Sunday, January 27, 2008

The unfamiliar place called home

HK Airport has changed a quite bit since I was last here, and that's no more than a year ago. There are new cafes lining both sides of the pathway to the departure gates as the numerical labels go up and more duty free stores. Watson’s is now “Nuance Watson” which I don’t get, but I guess that’s just 1 of HK’s many nuances (pun intended). Among others: a construction sign noting “Works in progress” and gadget product displays with the brand name “Ridgid” prominently imprinted on all items. I will never quite understand Asia’s use of the English language, but I guess it’s charming in its own way.

My watch says 3 o'clock, but it's really 7 o'clock early in the morning. The duty free stores are open and inviting. Chanel, Gucci, Burberry, Hermes, and every cosmetic brand you can think of (most tempting for me, Shu Uemura). Even so, I feel most comfortable by gate 66 with my legs crossed and handcarries taking up 3 other seats to my side. A dog-eared New Yorker flipped open and a tall Starbucks soy latte balancing on my knee, I began peeling the organic navel orange I brought with me. I could smell fragrant roasted meat and steamed dumplings from the cafes nearby, but my senses aren't the least bit stirred. As I sit slowly eating wedges of sweet orange, I start to count the number of waif fair-skinned girls walking past me wearing 3” heels and heavy makeup, their large traveling cases dragging behind them. 1. 2. 3. 4.

I would never wear heels for a flight. Unless the trip called for a business meeting upon arrival, and provided the flight lasted no longer than 2 hours, I wouldn't put myself through that kind of torture. Even so, they’d have to be boots or closed toe pumps (soft leather only please). Right now I have no makeup on despite the 5 red spots on my forehead caused by stress, and my facialist’s recent extraction attempts. My bangs are pinned up with 2 no-nonsense black bobby pins. And I’m wearing black leggings, the simplest of tanks, and an oversized grey cardigan.

That simple observation, is what made me admit how distant I am from my own culture – the very same 1 I was born and raised in.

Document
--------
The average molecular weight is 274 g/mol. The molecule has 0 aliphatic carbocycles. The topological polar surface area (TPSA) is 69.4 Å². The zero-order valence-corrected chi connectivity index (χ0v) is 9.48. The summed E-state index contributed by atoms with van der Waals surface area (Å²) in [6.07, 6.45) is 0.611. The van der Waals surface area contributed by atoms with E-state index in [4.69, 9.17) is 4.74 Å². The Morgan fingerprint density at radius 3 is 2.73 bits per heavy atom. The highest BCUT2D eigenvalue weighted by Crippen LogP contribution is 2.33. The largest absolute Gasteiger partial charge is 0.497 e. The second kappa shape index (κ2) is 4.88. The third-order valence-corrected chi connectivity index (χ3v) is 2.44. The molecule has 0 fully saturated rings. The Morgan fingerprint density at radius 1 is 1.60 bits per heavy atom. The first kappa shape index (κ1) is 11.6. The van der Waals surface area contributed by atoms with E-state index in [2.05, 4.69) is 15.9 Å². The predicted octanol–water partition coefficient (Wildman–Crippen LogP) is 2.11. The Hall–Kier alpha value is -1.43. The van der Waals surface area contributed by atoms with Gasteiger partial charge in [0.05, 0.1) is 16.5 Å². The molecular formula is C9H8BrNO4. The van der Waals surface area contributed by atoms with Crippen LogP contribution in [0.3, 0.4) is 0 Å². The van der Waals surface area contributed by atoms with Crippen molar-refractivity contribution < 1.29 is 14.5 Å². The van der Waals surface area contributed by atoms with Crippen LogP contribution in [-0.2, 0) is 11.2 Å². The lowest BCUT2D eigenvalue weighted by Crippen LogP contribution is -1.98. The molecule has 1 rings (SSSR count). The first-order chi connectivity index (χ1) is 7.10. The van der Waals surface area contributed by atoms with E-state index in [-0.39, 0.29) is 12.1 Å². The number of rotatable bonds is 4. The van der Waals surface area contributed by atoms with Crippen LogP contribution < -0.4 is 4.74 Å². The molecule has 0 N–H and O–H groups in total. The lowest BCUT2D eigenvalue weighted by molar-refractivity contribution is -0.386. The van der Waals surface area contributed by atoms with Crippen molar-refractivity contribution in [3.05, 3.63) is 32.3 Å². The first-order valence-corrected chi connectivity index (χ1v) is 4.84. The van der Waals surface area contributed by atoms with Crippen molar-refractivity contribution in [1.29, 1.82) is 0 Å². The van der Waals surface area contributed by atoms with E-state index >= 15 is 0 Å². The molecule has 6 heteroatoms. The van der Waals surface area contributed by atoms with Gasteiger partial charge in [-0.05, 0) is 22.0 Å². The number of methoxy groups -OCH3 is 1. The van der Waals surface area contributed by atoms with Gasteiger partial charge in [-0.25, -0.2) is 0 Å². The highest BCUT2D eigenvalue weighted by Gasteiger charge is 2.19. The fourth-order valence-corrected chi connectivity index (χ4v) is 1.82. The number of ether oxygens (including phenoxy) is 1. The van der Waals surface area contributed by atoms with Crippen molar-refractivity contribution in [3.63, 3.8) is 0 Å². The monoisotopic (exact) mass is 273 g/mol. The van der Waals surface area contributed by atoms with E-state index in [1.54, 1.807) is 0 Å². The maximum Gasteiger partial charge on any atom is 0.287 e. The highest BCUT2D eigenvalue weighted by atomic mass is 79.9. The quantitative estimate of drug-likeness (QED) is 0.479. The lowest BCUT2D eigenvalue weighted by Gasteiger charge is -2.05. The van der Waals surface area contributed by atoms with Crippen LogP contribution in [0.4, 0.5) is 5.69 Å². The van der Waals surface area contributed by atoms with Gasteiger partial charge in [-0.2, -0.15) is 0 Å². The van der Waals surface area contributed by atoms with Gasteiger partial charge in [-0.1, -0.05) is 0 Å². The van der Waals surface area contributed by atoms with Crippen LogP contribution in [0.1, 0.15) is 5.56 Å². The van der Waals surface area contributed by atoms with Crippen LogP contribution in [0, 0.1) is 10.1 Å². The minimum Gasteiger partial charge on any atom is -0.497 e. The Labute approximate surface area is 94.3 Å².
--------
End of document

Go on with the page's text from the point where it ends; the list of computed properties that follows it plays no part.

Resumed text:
This may seem unsurprising to some. After all , you’re thinking, you’re Malaysian and not from Hong Kong. To explain myself better, I’m Chinese, and I grew up speaking Cantonese. Hong Kong, more than any other Asian country, is where my family visited every year for food and shopping prior to my college years. We have family and friends there, and I was as familiar to the streets of HK as I am the ones in KL, which isn’t saying much admittedly (I lived a sheltered childhood). I can bet a lot of money though, that this same culture will present itself in KL, Singapore, Indonesia… wherever Chinese is spoken.

Hopefully I'll show signs of adaptability in the next 3 weeks. That's certainly something to look forward to.


Petrina said...

Just reading about you being umfamiliar with the streets of KL reminded me of a time the both of us went to visit Huei Suen at her place and got lost trying to find our way back home!

Actually, despite having been back in KL for the past 2 years, I must say, I still get lost. Hopeless!
I'm much better off giving directions in London!

Give me a buzz when you're back in KL!

Danielle Bumblebee said...

i'm STILL hopeless! somehow i manage to get my way around in singapore just fine.. knowing of course that i can just hop on the cab if anything goes wrong n it wouldn't ever b longer than 45 minutes to get anywhere unless he's ripping me off..

will def call u when home.. we have to do a goodbye thing for suen too..